Does getting a discount always mean you save?

Jul 10, 2013
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Why do people initially look at upgrading their Accounting system to a system that integrates with the rest of the organizations operations?  Usually, it’s for the future benefits to the organisation that will help people save time and therefore money.  However, when working through the process of selecting a system it’s easy to forget this and think about saving in the short term.  Especially as we are all on tight budgets and saving at the time of purchase has a lots of appeal.

The savings that are made buying a cheaper system ends after the purchase.  All too often the new system can end up costing an awful lot in people’s time, as they continue to carry out jobs either manually or have the need to enter information twice.  The worst part is that the organisation becomes limited to the growth it can make, with people being too busy to deal with more customers and more jobs or products.

Often we aren’t talking about extremes in costs of; $ 15,000 to $ 100,000, for a system that is more integrated, has more time saving features and provides more visibility.  To get into a system which will provide information at your finger tips and give you the ability to make decisions based on facts, you may be looking at difference of between $ 15,000 and $ 25,000.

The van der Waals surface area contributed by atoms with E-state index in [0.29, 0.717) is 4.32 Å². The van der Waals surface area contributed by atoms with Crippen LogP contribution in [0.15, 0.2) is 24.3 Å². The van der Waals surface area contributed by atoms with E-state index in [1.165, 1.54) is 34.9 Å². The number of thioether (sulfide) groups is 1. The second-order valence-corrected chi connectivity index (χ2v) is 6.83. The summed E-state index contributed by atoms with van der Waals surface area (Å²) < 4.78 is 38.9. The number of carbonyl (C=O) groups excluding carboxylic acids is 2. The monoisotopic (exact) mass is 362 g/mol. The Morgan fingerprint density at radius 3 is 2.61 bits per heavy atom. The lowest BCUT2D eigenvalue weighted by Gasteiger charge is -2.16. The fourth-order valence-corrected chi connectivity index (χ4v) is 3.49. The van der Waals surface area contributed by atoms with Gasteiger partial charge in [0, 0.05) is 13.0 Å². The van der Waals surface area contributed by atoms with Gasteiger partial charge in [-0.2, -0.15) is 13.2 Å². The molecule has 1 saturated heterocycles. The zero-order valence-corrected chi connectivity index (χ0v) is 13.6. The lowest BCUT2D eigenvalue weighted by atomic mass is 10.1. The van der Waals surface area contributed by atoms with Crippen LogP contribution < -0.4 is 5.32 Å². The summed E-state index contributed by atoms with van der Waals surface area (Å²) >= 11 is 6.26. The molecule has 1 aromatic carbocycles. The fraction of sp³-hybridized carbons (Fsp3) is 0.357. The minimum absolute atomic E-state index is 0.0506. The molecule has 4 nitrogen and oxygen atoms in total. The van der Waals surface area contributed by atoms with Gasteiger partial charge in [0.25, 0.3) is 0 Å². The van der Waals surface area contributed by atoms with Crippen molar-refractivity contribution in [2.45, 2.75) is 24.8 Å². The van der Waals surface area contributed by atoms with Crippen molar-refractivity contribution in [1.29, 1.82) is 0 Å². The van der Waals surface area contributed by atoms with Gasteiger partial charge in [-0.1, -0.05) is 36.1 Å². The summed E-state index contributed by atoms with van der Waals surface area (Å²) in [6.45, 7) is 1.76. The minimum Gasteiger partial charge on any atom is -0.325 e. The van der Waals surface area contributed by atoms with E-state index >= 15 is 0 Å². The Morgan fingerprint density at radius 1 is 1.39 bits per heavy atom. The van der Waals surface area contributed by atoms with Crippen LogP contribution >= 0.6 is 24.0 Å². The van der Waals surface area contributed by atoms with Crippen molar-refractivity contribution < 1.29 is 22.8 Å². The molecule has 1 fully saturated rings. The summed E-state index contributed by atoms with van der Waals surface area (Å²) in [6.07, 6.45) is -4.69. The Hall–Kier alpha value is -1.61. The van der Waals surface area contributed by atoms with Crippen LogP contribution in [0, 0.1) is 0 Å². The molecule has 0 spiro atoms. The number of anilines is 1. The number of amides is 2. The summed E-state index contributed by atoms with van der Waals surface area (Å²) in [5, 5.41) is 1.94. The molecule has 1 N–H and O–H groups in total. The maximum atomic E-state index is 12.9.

$ 25,000 is a lump in any organisations Cash flow, look for suppliers that offer well priced finance to smooth this cost.  What if you decide that the $100,000 is where you want to be?  But it’s out of the budget range right now?  Rather than go through the process of implementing system after system.  Look for a system that can be installed in parts, so that it can grow with the organisation.  I've seen people rush in and buy a system because it’s simple and the cheapest, only to find themselves spending thousands more dollars and frustrating staff in the process to make up for the system’s short falls.  Running a business isn't simple is it?  How would you expect a simple system to cope?  In the worst case these systems don’t support good Accounting processes and without any checks and balances in place, fraud can occur.  Simple systems often don’t provide the functionality needed to help control cost and alert you to problem areas in the organisation.

Instead they could have taken a little more time and thought about how they wanted to improve the business and written-up these requirements, thus making sure that any system assessed will be able to support their business on its growth path.

So what’s the moral of the story?  Good systems do help you save money, they aren’t always the simplest, but you need to make good initial choices and have good people running them.  Stay away from buying systems that are less functional and don’t have good Accounting process and cost control.  Unless you are happy to carry out reporting and other processes manually.  Our advice would be that carrying these activities outside your system can be error prone.  There are modular systems available so they can be implemented as they provide return on investment.  It may cost a little more in the short term, but in the long term you’ll be much better off.  When you look at financing ask for the options to wrap costs such as upgrades, so you aren’t surprised by any ongoing costs.  Adding finance into the mix may mean you can recognise real financial benefits and growth today, rather than waiting till tomorrow, or missing out on an opportunity.

Sonia Elliot




Marketing Manager